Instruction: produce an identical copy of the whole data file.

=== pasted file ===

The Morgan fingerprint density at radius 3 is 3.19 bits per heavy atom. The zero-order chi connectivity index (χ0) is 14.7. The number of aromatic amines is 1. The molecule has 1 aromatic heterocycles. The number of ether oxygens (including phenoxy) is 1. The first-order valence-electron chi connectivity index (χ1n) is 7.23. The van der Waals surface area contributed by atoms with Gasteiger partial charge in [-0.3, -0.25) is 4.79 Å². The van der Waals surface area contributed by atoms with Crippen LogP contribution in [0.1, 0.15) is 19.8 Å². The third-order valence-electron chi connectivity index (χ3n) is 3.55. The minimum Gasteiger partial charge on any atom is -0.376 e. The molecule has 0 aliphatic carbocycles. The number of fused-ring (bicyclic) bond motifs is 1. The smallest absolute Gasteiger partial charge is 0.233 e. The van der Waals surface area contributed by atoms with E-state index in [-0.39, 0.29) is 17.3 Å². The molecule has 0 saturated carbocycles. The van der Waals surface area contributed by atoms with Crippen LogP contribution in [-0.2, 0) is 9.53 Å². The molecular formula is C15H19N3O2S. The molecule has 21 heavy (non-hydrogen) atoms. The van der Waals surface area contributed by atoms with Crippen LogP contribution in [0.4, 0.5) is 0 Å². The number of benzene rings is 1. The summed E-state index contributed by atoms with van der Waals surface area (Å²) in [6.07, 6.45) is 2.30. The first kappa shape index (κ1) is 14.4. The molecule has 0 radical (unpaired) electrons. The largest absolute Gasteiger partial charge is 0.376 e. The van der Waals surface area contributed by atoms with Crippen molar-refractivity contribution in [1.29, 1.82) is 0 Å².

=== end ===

The Morgan fingerprint density at radius 3 is 3.19 bits per heavy atom. The zero-order chi connectivity index (χ0) is 14.7. The number of aromatic amines is 1. The molecule has 1 aromatic heterocycles. The number of ether oxygens (including phenoxy) is 1. The first-order valence-electron chi connectivity index (χ1n) is 7.23. The van der Waals surface area contributed by atoms with Gasteiger partial charge in [-0.3, -0.25) is 4.79 Å². The van der Waals surface area contributed by atoms with Crippen LogP contribution in [0.1, 0.15) is 19.8 Å². The third-order valence-electron chi connectivity index (χ3n) is 3.55. The minimum Gasteiger partial charge on any atom is -0.376 e. The molecule has 0 aliphatic carbocycles. The number of fused-ring (bicyclic) bond motifs is 1. The smallest absolute Gasteiger partial charge is 0.233 e. The van der Waals surface area contributed by atoms with E-state index in [-0.39, 0.29) is 17.3 Å². The molecule has 0 saturated carbocycles. The van der Waals surface area contributed by atoms with Crippen LogP contribution in [-0.2, 0) is 9.53 Å². The molecular formula is C15H19N3O2S. The molecule has 21 heavy (non-hydrogen) atoms. The van der Waals surface area contributed by atoms with Crippen LogP contribution in [0.4, 0.5) is 0 Å². The number of benzene rings is 1. The summed E-state index contributed by atoms with van der Waals surface area (Å²) in [6.07, 6.45) is 2.30. The first kappa shape index (κ1) is 14.4. The molecule has 0 radical (unpaired) electrons. The largest absolute Gasteiger partial charge is 0.376 e. The van der Waals surface area contributed by atoms with Crippen molar-refractivity contribution in [1.29, 1.82) is 0 Å².